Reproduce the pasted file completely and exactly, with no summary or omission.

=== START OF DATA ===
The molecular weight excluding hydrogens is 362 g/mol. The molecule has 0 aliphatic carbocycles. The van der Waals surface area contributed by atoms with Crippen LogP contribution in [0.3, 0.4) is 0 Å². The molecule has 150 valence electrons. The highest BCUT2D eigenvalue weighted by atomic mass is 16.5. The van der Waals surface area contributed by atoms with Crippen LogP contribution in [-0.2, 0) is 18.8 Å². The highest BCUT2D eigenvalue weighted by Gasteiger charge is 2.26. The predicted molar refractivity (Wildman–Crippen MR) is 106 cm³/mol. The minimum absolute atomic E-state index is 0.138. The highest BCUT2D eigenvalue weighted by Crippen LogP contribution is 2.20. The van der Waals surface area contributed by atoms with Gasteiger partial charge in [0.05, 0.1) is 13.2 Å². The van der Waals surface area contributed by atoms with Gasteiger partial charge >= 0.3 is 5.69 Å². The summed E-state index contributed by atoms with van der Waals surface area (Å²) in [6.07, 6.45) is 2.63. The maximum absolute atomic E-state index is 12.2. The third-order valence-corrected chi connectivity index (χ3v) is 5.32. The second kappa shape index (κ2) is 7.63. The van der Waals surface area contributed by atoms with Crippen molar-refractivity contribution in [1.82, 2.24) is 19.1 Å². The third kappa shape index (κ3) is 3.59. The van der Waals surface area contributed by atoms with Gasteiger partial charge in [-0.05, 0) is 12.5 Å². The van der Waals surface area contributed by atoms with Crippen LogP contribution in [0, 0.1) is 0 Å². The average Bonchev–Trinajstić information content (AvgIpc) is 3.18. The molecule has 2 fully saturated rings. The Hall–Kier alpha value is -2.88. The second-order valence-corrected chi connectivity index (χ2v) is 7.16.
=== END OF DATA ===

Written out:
The molecular weight excluding hydrogens is 362 g/mol. The molecule has 0 aliphatic carbocycles. The van der Waals surface area contributed by atoms with Crippen LogP contribution in [0.3, 0.4) is 0 Å². The molecule has 150 valence electrons. The highest BCUT2D eigenvalue weighted by atomic mass is 16.5. The van der Waals surface area contributed by atoms with Crippen LogP contribution in [-0.2, 0) is 18.8 Å². The highest BCUT2D eigenvalue weighted by Gasteiger charge is 2.26. The predicted molar refractivity (Wildman–Crippen MR) is 106 cm³/mol. The minimum absolute atomic E-state index is 0.138. The highest BCUT2D eigenvalue weighted by Crippen LogP contribution is 2.20. The van der Waals surface area contributed by atoms with Gasteiger partial charge in [0.05, 0.1) is 13.2 Å². The van der Waals surface area contributed by atoms with Gasteiger partial charge >= 0.3 is 5.69 Å². The summed E-state index contributed by atoms with van der Waals surface area (Å²) in [6.07, 6.45) is 2.63. The maximum absolute atomic E-state index is 12.2. The third-order valence-corrected chi connectivity index (χ3v) is 5.32. The second kappa shape index (κ2) is 7.63. The van der Waals surface area contributed by atoms with Crippen molar-refractivity contribution in [1.82, 2.24) is 19.1 Å². The third kappa shape index (κ3) is 3.59. The van der Waals surface area contributed by atoms with Gasteiger partial charge in [-0.05, 0) is 12.5 Å². The van der Waals surface area contributed by atoms with Crippen LogP contribution in [0, 0.1) is 0 Å². The average Bonchev–Trinajstić information content (AvgIpc) is 3.18. The molecule has 2 fully saturated rings. The Hall–Kier alpha value is -2.88. The second-order valence-corrected chi connectivity index (χ2v) is 7.16.